What’s your guiding image for ministry leadership?
In addition to the traditional roles of “pastor,” “priest,” and “prophet,” there are many others. Some of these images provide theological wisdom; some offer pragmatic guidance, and a few manage to do both. Among the ways ministry leaders picture their identity and tasks are: “servant leader,” “equipper,” “wounded healer,” “change agent,” “pilgrim guide,” “movement catalyst,” “coach,” “entrepreneur,” “strategist,” and “C.E.O.”
A few mornings ago, I took a morning walk through downtown Asheville. The night before, I’d seen the moving documentary, “Won’t You be my Neighbor?,” about Fred Rogers; and, as I walked, I pondered the loving strength of his tenderness, the moral purposefulness of his playfulness, and the broad vision of a better world he saw in the eyes of children. A Presbyterian minister, he was a remarkably skilled and compassionate pastor.
I weighed the practice of ministry in the light of Mr. Roger’s witness and also lamented about how difficult it is for us to be tenaciously gentle in our culture, characterized as it is by intense harshness, even toward little ones. These things were on my mind as I passed Trinity Episcopal Church where I saw a makeshift pen in which stood three small sheep. Next to it was a young man dressed in Bedouin’s garb. It was delightfully jarring to see them; they were, I learned from the sign on the corner, part of a children’s Day Camp.
Mr. Rogers, the shepherd and his sheep in the church yard, and my need to re-center my own understanding of the role and tasks of ministry caused me to revisit the image of the shepherd (pastor comes from the Latin word for shepherd). It’s a deeply resonant image, despite the fact that most people have limited familiarity with shepherding and sheep. It’s also, as theologian Tom Oden said, the “central, unifying biblical image of ministry” (Pastoral Theology, 50). Other images, biblical and contemporary, can be valuable and useful, but there’s something indispensable about ministers as shepherds—as pastors.
In John’s Gospel, Jesus calls himself “the good shepherd”:
“I am the good shepherd. The good shepherd lays down his life for the sheep. The hired hand, who is not the shepherd and does not own the sheep, sees the wolf coming and leaves the sheep and runs away—and the wolf snatches them and scatters them. The hired hand runs away because a hired hand does not care for the sheep. I am the good shepherd. I know my own and my own know me, just as the Father knows me and I know the Father. And I lay down my life for the sheep” (John 10:11-15).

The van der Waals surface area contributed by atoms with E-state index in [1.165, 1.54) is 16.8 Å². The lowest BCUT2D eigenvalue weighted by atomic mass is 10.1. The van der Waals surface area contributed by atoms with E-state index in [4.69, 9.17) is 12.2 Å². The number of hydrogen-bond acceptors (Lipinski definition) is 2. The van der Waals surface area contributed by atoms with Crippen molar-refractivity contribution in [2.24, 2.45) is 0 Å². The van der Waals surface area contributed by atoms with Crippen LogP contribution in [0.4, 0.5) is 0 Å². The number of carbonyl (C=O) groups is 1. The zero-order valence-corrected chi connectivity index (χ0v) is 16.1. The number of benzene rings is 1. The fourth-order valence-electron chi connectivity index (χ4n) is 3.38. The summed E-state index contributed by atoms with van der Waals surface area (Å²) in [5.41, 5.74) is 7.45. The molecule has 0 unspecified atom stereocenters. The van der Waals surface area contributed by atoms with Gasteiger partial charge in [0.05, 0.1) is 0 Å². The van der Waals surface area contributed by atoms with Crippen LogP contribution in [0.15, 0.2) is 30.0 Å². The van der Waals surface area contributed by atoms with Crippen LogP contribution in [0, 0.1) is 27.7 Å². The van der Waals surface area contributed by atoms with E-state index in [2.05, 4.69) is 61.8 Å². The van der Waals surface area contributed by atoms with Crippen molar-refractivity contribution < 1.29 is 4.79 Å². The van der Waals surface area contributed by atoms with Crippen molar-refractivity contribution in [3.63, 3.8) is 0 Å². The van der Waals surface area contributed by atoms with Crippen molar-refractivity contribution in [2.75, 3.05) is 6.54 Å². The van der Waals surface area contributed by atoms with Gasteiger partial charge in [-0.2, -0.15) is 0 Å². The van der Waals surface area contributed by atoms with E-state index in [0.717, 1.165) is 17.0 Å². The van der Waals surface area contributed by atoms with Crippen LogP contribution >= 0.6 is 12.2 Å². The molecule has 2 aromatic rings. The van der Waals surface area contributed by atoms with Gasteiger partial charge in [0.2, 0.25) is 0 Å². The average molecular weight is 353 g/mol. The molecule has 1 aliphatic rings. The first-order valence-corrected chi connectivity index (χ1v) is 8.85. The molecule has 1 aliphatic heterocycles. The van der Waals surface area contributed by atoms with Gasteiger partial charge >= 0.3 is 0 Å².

Shepherds had hard lives. They were nearly as vulnerable as their sheep to heat and cold, rain and drought, predators and thieves. Despite the dangers and difficulties—in fact, because of them, they lived with and for the sheep.
Jesus lived—and lives—with the vulnerable, which means that he lives with all of us, including those of us who try to hide our vulnerability, even from ourselves. He’s with us in the bone-chilling cold of loss and sadness and in the sweltering and sweaty heat of adversity and trouble. He knows our names, who we are, and who we have the potential to become. He guides, nurtures, and sustains us. He loves us unconditionally and self-sacrificially.
I need to keep the image of “shepherd” in front of me; because I face, as I suppose other ministry leaders do, the temptations to overly professionalize my work in order to insulate myself from the heart-rending struggles of people who look to me for care. Henri Nouwen wrote:
“Somehow we have come to believe that good leadership requires a safe distance from those we are called to lead. . . Laying down your life means making your own faith and doubt, hope and despair, joy and sadness, courage and fear available to others as ways of getting in touch with the Lord of life” (In the Name of Jesus, 42-43).
I want to be open enough to know and be known in authentic ways, to let other people’s fears and hopes affect me, and to offer whatever wisdom I might have to people who seek guidance. I want, where I can, to shelter the vulnerable from harm, to keep vigil against violence, and to lead people to ways of life that allow them to flourish.
So many people these days feel anxiety, bewilderment, confusion, and, even, despair. They live, even if physically healthy, in the valley of the shadow cast by death. They need shepherds. We need pastors.
People are asking, “Won’t you be my pastor?”